Certain Medicaid Home and Community-Based Services (HCBS) Waivers may involve entering a waiting list before receiving service. Read on to learn why some waivers require a waiting list and how these lists work.
What is a Medicaid HCBS Waiver?
As allowed by federal law, Connecticut has opted to "waive" some of Medicaid's rules - so that you have more choice about how and where you receive services. In doing so, it has extended home and community-based Medicaid services to individuals who would otherwise qualify for care in a nursing home or institution.
These Medicaid HCBS Waiver programs provide services and supports to older adults, individuals with intellectual disabilities, acquired brain injuries, mental illnesses, chronic diseases, among other conditions.
The services include: home health services, home care, personal care, adult day services, rehabilitation, respite care, day treatment, psycho-social rehabilitation services, recovery services, clinic services for individuals with chronic mental illness, and more.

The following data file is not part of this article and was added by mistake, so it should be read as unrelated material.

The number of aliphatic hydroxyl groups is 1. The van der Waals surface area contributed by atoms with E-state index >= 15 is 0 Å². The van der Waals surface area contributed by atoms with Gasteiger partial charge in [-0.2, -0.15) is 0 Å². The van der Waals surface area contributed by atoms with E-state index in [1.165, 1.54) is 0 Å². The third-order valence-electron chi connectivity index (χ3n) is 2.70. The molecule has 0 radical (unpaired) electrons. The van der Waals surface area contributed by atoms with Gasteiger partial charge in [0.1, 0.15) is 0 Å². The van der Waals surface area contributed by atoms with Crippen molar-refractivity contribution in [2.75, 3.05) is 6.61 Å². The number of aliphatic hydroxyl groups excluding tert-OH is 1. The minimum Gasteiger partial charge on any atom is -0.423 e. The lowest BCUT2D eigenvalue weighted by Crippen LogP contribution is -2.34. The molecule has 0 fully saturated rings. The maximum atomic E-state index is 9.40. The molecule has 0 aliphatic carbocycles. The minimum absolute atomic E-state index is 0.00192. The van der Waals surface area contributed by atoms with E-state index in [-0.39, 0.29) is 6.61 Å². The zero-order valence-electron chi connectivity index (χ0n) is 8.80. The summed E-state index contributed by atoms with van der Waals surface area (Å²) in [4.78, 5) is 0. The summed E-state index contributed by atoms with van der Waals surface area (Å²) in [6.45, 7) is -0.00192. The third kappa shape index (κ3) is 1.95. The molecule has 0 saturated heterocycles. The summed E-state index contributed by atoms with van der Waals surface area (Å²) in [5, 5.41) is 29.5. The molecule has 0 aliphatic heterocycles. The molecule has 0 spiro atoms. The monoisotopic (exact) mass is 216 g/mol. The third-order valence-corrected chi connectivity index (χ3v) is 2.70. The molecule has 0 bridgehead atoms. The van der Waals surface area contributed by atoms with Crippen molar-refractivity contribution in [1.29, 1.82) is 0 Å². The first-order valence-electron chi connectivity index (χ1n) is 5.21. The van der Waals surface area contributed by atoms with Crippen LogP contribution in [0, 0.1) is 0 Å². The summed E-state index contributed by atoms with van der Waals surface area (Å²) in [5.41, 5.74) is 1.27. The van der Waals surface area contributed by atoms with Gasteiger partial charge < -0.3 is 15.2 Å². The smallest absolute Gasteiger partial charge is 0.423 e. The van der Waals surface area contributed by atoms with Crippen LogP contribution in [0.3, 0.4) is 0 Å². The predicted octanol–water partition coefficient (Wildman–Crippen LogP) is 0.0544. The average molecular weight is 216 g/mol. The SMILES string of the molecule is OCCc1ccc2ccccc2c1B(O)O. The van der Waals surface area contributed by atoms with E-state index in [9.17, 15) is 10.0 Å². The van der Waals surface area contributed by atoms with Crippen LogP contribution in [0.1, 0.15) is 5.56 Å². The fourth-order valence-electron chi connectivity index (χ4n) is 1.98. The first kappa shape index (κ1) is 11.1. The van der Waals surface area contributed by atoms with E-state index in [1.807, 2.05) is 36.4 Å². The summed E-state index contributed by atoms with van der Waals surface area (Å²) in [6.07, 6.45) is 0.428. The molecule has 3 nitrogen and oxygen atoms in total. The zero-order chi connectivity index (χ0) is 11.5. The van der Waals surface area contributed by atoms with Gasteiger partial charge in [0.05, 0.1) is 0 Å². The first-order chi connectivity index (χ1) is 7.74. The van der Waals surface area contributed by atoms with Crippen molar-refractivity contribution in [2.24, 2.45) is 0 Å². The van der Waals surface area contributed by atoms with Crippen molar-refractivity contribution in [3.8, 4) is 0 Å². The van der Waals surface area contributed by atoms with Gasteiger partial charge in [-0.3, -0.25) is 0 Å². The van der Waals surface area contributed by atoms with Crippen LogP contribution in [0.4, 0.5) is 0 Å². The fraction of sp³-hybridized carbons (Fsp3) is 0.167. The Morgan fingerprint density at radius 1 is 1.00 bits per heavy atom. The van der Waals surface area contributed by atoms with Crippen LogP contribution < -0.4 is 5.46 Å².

However, as these HCBS Medicaid Waiver programs are optional, unlike regular Medicaid, enrollment may be capped due to funding levels. In other words, once enrollment hits its funding cap for each respective HCBS Medicaid Waiver, individuals are placed onto waiting lists.
The Eligibility Process
People in need of Medicaid HCBS Waiver programs must first go through a process to determine eligibility. The eligibility requirements and the process is different for each waiver. After eligibility has been confirmed, depending on the waiver, you may be placed on a waiting list.
The list can be maintained on a first come, first served basis or can be prioritized based on the individual’s birth date, level of need, whether the individual is in transition or other indicators of urgent medical or social need. There may also be 'prioritization' factors such as whether the individual is already receiving support from another HCBS Medicaid Waiver or is transitioning from an institutional setting to a home or apartment.
Individuals on the waiting list do not actually receive waiver services until a slot becomes available, though they may be eligible for other Medicaid services.
Moving Through the Waiting List
Availability for HCBS Medicaid Waiver slots may take some time, especially if demand is high.
It is important to stay in contact with the agency that determined your eligibility to gauge your status on the waiting list. That knowledge may influence how you plan for your future. If you're on a waiting list most likely you will want to pursue other services and supports available.
Use My Place CT to find services and supports and other interim options.